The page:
President Donald Trump had tweeted Sunday morning that he had ordered the National Guard to start the process of withdrawing from Washington DC, after peaceful protests.
"They will be going home, but can quickly return, if needed. Far fewer protesters showed up last night than anticipated!" Trump tweeted.
About 5,000 National Guard troops were called to patrol the nation's capital, that is 3,900 out-of-state National Guard troops from 11 states, and 1,200 DC based Guard troops over the ongoing protests against police killing of George Floyd, a black man who died at the hands of a white officer in Minneapolis.
However, there were no specifications in Trump's tweet whether he meant that all National Guard forces be withdrawn or was he just referring to the out-of-state troops to leave. The presence of out-of-state forces was a point of contention between Washington officials and the administration.
Ryan McCarthy, Secretary of the Army said on Sunday that the out-of-state National Guard would start going home at 5 pm ET, on Sunday.
The Pentagon did not want to use the active duty troops in order to quell unrest in the US capital McCarthy said. The invocation of the Insurrection Act that allowed usage of such troops was "heavily discussed" within the Trump administration.
"They were on the outskirts cause we didn't want to do it. The Department of Defense didn't want to do it because we knew once we went to that escalation, it's very, very difficult," he told CNN reporters on a phone call. He referred to the some 1,600 active duty soldiers that had been flown to bases in the DC area.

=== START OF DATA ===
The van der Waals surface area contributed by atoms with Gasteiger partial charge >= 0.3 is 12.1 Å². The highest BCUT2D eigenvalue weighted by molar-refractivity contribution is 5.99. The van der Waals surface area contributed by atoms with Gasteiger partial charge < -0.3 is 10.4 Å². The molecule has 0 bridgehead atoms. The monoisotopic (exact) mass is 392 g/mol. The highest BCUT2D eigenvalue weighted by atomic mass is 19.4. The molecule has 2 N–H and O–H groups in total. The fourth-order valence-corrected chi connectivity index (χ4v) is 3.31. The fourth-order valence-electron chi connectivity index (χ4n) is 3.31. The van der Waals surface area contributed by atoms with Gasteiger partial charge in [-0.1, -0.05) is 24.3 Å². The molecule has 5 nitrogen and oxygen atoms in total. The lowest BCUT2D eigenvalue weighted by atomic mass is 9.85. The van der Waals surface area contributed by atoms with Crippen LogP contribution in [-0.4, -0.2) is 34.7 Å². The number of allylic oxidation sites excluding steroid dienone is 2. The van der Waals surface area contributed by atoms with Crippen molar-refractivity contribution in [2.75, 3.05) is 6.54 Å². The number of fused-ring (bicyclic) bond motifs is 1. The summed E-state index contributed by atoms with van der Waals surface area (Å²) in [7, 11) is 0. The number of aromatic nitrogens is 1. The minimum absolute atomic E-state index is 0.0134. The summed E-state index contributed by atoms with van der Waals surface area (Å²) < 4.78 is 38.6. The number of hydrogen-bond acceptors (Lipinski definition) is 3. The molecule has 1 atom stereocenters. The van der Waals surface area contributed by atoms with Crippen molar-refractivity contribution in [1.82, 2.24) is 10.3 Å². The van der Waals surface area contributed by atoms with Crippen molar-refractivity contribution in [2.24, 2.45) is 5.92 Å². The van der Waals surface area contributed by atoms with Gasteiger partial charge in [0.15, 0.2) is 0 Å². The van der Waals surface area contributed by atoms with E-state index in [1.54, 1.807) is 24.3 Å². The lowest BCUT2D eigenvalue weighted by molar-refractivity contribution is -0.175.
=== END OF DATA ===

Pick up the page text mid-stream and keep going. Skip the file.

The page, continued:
DC Mayor's Letter
In a letter to the President on Friday, DC Mayor Muriel Bowser argued, additional law enforcement were "inflaming" and "adding to the grievances" of people protesting after Floyd's death.
"The protestors have been peaceful, and last night, the Metropolitan Police Department did not make a single arrest. Therefore, I am requesting that you withdraw all extraordinary law enforcement and military presence from Washington, DC," read Bowser's letter, she also added that she ended the state of emergency in DC related to the protests.
Trump attacked the DC mayor in response in a tweet on Friday that she was "fighting" with the Guard and warning that if she didn't treat the service members "well" he would bring in a "different group of men and women."
The Next day, Bowser joined thousands of protesters in DC on Saturday.
"We should all be watching what's happening in Washington, DC, because we don't want the federal government to do this to any other Americans," Bowser said while walking through downtown DC with protesters on Saturday.
(With agency inputs)